Shadows and Fog is a movie that my limited critical capacities tell me that I should hate. Partly because so many of the people with functioning, fully-developed critical capacities do hate it. It scored a dismal 55% on Rotten Tomatoes, made it onto Gene Siskel’s Worst of 1992 list, and inspired Owen Glieberman to suggest that Woody Allen had lost his touch. The very article that inspired this whole website even listed it as one of Allen’s worst. Yet, while I acknowledge the accuracy of many of their criticisms, the truth is that almost none of the film’s so-called faults bothered me. The actual viewing experience was immensely funny and entertaining — there isn’t a single thing I would’ve changed.
One common criticism is that the movie is built around a gimmick. It’s filmed in black and white on what is obviously an indoor studio set doubling as the 1920s streets of an Eastern European city (presumably Prague, although they don’t say precisely). Yes, this is a “gimmick” — but it’s an enjoyable one, in the same way that The Purple Rose of Cairo’s gimmick was. Even if the unique setting and style serve no other purpose (and it’s quite possible that they don’t), what’s wrong with a little atmosphere?
I have a strong affection for black & white movies, and I’ve always mentally grouped them into two aesthetic categories. There are the American movies from the ‘30s and ‘40s, particularly film noire, that are sharp, crisp and really are black and white. Then there are are older movies and German expressionistic fare which are rarely pure black or pure white, but exist in the many shades of grey in between. Shadows and Fog, in fitting with its location and time period, is definitely visually inspired by the second category. It’s a movie of almost no visual contrast — everything is grey and indistinct (shadowy and foggy, as it were).
The plot all depends on two things that have come to the movie’s strange town: a serial strangler, and the circus. The killer is of great concern to the film’s Kafaesque hero, Kleinman (Woody Allen). A fumbling neurotic reminiscent of Allen’s characters in Bananas and Sleeper, Kleinman is enlisted by a vigilante group to patrol the town in hopes of catching the killer. Soon, however, the vigilante group splinters and re-forms in various ways, and Kleinman ends up the target of several vigilante groups, the police, and the killer himself. Throughout the ordeal, he never fully understands what’s going on, no one listens to him, and everyone’s upset with him — like I said, Kafkaesque.
Elsewhere, the circus breaks for the night and the clown (John Malkovich) and the sword-swallower (Mia Farrow) have a domestic dispute. Malkovich plays Allen’s zillionth self-involved, struggling artist, although, in a refreshing change, he’s a clown rather than a novelist.
The sword-swallower (who’s name is Irmy) soon catches her clown husband in bed with the strongman’s wife, and storms off into the mysterious city with a broken heart. The strongman’s wife, by the way, is portrayed by Madonna, who’s picture I’m now going to include solely as a way of boosting search engine traffic:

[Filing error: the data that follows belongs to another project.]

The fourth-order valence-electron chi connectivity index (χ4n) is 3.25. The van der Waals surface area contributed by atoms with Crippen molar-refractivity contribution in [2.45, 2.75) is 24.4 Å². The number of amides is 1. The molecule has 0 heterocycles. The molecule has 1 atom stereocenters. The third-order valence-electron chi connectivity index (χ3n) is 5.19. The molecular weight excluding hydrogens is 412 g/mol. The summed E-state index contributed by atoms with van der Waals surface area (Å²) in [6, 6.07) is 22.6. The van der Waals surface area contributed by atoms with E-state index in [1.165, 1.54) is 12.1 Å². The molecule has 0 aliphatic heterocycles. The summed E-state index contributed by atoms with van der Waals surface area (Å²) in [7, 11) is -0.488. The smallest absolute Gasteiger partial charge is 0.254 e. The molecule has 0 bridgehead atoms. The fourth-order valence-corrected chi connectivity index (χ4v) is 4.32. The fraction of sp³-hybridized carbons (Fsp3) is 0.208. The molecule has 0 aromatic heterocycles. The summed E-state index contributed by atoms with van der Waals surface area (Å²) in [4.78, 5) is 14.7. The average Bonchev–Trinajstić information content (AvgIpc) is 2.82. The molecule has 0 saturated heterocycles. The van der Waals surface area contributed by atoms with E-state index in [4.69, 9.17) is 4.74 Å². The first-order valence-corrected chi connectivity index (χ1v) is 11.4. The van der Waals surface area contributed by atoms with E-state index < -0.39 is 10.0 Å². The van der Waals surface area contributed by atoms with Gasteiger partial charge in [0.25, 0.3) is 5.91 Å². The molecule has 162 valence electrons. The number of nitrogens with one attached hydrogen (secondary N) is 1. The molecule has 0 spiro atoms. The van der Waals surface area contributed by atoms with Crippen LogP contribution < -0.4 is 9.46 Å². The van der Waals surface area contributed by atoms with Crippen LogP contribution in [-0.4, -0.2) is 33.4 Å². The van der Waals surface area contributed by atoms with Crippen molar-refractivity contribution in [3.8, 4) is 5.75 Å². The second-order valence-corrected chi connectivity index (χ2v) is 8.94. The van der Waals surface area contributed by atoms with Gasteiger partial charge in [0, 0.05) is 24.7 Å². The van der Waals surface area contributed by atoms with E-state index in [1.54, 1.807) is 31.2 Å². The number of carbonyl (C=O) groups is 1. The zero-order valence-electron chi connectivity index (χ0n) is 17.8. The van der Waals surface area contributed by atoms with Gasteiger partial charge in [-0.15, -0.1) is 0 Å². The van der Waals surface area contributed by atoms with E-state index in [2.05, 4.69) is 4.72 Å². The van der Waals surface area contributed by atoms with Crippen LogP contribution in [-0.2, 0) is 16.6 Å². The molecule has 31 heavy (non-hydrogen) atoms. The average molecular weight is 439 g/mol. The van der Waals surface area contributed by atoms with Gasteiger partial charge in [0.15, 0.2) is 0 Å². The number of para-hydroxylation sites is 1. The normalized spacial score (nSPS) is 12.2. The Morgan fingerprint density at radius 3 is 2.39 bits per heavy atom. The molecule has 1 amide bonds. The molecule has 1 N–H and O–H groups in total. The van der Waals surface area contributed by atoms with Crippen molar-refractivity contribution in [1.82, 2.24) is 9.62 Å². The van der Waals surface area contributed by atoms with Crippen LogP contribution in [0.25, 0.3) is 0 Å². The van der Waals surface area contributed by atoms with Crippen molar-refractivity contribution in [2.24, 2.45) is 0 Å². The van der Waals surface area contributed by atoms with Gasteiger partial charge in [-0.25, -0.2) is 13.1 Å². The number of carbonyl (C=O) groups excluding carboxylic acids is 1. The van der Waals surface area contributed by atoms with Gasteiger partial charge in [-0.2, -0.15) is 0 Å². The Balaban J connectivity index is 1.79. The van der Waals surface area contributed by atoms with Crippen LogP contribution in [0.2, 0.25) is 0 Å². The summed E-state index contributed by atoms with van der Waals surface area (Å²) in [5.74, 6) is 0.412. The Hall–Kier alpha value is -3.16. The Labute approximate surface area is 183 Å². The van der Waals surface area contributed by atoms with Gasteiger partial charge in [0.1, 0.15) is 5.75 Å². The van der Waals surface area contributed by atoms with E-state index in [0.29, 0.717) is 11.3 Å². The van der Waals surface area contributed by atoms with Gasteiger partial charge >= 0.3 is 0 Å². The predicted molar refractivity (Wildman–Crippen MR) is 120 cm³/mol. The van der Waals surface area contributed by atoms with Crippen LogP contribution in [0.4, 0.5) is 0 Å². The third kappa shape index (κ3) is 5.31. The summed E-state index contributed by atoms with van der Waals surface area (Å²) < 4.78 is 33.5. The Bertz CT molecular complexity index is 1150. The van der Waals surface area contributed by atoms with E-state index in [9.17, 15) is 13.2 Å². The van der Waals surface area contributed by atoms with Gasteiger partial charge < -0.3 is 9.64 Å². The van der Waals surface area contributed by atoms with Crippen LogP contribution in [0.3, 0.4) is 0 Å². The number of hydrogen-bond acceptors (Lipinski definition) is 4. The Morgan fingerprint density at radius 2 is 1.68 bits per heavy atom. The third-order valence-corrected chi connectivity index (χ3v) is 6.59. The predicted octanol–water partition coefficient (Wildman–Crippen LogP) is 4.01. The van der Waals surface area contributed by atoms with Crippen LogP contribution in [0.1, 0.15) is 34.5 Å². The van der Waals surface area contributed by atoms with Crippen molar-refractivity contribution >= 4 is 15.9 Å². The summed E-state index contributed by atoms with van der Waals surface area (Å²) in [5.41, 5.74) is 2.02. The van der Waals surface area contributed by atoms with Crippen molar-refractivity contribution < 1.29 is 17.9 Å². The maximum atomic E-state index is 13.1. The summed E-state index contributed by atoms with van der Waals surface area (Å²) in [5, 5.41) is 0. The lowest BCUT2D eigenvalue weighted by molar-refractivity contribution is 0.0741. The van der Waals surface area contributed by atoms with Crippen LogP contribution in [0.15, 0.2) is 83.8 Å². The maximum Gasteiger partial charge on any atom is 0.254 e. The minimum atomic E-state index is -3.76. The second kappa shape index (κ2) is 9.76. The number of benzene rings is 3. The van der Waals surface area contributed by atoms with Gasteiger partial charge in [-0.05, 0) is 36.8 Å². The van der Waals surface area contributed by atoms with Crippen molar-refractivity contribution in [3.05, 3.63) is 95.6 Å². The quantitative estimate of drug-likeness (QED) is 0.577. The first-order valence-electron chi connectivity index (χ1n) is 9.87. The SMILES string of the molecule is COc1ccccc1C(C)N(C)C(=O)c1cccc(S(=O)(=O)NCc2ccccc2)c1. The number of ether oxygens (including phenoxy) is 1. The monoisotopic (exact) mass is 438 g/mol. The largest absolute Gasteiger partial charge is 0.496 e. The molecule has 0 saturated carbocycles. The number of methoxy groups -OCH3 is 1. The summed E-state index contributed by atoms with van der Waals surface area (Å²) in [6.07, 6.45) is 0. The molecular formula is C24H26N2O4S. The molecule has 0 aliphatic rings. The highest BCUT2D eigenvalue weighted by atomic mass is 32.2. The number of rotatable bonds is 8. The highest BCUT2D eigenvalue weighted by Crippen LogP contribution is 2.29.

The first person Irmy meets is a sassy prostitute played by Lily Tomlin, who invites her to spend the night at her brothel, as she has no other place to stay.
In addition to the alleged gimmickry, there are a few other common criticisms, two of which are exemplified in the scene that follows. The first criticism — and this is one that I’ve made myself many times in other reviews — is that the movie is rife with self-plagiarism. In this particular scene, three seasoned ladies of the night shock a newcomer’s naive sensibilities with their bawdy stories and jaded world-views, and it’s almost identical to a scene in The Purple Rose of Cairo, when Tom Baxter (Jeff Daniels) inadvertently stumbles into a cathouse. The way it’s filmed is also familiar: the camera swirls above the heads of the stars, naturalistically highlighting each of their faces, just like the famous restaurant scene in Hannah and her Sisters. The second criticism is that Allen squanders vast reserves of acting talent. The three prostitutes are played by Lily Tomlin, Jodie Foster and Kathy Bates. Mia Farrow is the only actress in this scene without an Oscar nomination — the other three women combine for eight. Despite their talent and star power, they’re relegated to a few fleeting moments as characters that are little more than stock archetypes.
It’s true that the talents of Foster, Tomlin and Bates are mostly untapped, just as it’s true that the scene is a Frankenstein mix of memorable moments from other Woody Allen movies. But it’s also true that the scene is wonderful. Two things that worked for Woody Allen before work for him again. He and cinematographer Carlos Di Palma have the same wit and energy they had previously, so while it may feel familiar, it never seems lazy. And although the actors are underused, they’re far from unused. Each of them (Tomlin especially) steal their scenes and make the absolute most of their brief time.
Everything I said about that scene applies to the movie as a whole. It’s familiar, yet vibrant. Swarms of both A-list stars and beloved character actors show up only to swiftly depart, leaving you desperately wanting more.